A Muslim man whose daughter was sent home twice allegedly threatened to kill the headteacher for imposing an abaya dress ban at a French school. The father of the high school student allegedly has been making the death threats over the phone.
Daily Mail (h/t Nita) According to C News, the daughter attends Ambroise-Brugière High School in Clermont-Ferrand, which has nearly 1,300 students. She was turned away from the school gates twice after she refused to follow the government’s new dress code policy.
On the first occasion, the student wore the abaya, a loose-fitting long robe, to school but was sent back home. But on Thursday, when she showed up to school again wearing an abaya, she was prohibited from entering the establishment.
The school’s action angered her father, who ended up calling the headteacher seeking an explanation and allegedly making the death threats. Wasting no time, the school swiftly alerted the National Education hierarchy, and a complaint was lodged.
Since the incident, the man has been taken to the Clermont-Ferrand police station and is under police custody while enquiries continue.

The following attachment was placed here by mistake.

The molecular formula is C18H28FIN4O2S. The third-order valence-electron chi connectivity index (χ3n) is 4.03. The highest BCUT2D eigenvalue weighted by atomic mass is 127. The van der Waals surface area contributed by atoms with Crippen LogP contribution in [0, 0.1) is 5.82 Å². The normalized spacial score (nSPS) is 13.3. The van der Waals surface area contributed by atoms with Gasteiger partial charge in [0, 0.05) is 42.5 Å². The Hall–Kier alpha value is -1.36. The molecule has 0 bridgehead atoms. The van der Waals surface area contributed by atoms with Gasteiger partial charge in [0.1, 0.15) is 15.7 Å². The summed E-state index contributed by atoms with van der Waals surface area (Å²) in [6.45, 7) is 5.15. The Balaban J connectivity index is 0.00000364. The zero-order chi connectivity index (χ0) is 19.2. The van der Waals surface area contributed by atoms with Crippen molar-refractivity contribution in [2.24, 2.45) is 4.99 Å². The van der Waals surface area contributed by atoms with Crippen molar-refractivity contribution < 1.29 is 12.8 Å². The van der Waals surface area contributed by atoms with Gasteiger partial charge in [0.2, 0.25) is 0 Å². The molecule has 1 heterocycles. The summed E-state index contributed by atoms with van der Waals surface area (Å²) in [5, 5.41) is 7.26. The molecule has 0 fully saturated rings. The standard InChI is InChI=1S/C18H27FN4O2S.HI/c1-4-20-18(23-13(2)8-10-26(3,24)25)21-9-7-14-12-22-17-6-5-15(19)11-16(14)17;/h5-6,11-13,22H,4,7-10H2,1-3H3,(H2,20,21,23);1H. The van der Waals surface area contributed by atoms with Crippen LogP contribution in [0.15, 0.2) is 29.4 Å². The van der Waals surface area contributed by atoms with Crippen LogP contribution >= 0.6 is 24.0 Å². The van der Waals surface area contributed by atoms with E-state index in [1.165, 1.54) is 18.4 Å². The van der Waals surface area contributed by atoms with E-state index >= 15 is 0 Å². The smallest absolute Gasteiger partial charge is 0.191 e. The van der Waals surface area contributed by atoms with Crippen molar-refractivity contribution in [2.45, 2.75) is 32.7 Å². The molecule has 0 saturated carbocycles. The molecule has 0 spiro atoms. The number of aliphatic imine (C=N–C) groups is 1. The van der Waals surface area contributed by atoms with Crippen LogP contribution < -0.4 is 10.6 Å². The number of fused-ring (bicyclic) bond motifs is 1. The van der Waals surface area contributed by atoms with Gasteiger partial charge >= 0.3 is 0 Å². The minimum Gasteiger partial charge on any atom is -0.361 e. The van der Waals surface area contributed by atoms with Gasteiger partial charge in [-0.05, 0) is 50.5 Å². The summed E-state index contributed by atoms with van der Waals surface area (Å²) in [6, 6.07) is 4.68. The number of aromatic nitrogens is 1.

Gabriel Attal, Minister of National Education and Youth of France, has also shown support for the headteacher for following the government protocol.
While announcing the new measure, Mr Attal said: “When you walk into a classroom, you shouldn’t be able to identify the pupils’ religion just by looking at them. I have decided that the abaya can no longer be worn in schools.’
The country also has a strict ban on religious signs in state schools and government buildings because they violate laws on secularism.
However, the government’s actions have sparked a debate among religious leaders across the country. Abdallah Zekri, vice president of the French Council for Muslim Worship, said the abaya ‘has never been a religious symbol anyway’.
Instead, he said the ban was yet another example of politicians using dress favouring women and girls to attack some five million Muslims living in France.
President Emmanuel Macron defended the controversial measure, saying there was a “minority” in France who “hijack a religion and challenge the republic and secularism,” leading to the “worst consequences” such as the murder three years ago of teacher Samuel Paty for showing Mohamed caricatures during a civics education class.